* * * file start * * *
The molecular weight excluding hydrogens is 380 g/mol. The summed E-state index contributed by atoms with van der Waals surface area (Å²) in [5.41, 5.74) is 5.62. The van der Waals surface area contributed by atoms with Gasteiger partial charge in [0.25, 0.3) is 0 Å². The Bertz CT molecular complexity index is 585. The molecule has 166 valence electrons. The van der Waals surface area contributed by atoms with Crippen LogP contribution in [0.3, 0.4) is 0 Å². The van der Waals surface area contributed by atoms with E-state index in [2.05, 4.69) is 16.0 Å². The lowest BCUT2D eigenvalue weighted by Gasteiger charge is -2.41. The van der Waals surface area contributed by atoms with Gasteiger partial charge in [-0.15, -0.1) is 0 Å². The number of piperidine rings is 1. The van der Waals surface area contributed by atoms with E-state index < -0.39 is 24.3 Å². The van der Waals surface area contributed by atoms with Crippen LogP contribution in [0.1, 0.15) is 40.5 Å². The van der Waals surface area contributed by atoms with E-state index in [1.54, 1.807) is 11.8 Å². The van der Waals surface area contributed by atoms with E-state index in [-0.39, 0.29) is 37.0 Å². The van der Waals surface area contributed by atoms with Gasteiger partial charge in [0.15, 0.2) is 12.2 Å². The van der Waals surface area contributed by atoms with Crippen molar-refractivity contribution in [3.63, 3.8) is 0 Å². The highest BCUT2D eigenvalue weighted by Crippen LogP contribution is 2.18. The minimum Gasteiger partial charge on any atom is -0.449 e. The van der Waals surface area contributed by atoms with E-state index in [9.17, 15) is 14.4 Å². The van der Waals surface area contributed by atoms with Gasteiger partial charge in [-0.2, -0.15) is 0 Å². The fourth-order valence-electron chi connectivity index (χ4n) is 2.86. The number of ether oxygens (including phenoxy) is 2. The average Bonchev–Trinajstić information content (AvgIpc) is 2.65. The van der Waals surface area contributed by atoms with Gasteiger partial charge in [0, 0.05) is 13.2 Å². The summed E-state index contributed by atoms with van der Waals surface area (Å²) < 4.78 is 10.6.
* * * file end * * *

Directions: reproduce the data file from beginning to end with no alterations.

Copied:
The molecular weight excluding hydrogens is 380 g/mol. The summed E-state index contributed by atoms with van der Waals surface area (Å²) in [5.41, 5.74) is 5.62. The van der Waals surface area contributed by atoms with Gasteiger partial charge in [0.25, 0.3) is 0 Å². The Bertz CT molecular complexity index is 585. The molecule has 166 valence electrons. The van der Waals surface area contributed by atoms with Crippen LogP contribution in [0.3, 0.4) is 0 Å². The van der Waals surface area contributed by atoms with E-state index in [2.05, 4.69) is 16.0 Å². The lowest BCUT2D eigenvalue weighted by Gasteiger charge is -2.41. The van der Waals surface area contributed by atoms with Gasteiger partial charge in [-0.15, -0.1) is 0 Å². The number of piperidine rings is 1. The van der Waals surface area contributed by atoms with E-state index < -0.39 is 24.3 Å². The van der Waals surface area contributed by atoms with Crippen LogP contribution in [0.1, 0.15) is 40.5 Å². The van der Waals surface area contributed by atoms with E-state index in [1.54, 1.807) is 11.8 Å². The van der Waals surface area contributed by atoms with E-state index in [-0.39, 0.29) is 37.0 Å². The van der Waals surface area contributed by atoms with Gasteiger partial charge in [0.15, 0.2) is 12.2 Å². The van der Waals surface area contributed by atoms with Crippen molar-refractivity contribution in [3.63, 3.8) is 0 Å². The highest BCUT2D eigenvalue weighted by Crippen LogP contribution is 2.18. The minimum Gasteiger partial charge on any atom is -0.449 e. The van der Waals surface area contributed by atoms with E-state index in [9.17, 15) is 14.4 Å². The van der Waals surface area contributed by atoms with Gasteiger partial charge in [-0.2, -0.15) is 0 Å². The fourth-order valence-electron chi connectivity index (χ4n) is 2.86. The number of ether oxygens (including phenoxy) is 2. The average Bonchev–Trinajstić information content (AvgIpc) is 2.65. The van der Waals surface area contributed by atoms with Gasteiger partial charge in [0, 0.05) is 13.2 Å². The summed E-state index contributed by atoms with van der Waals surface area (Å²) < 4.78 is 10.6.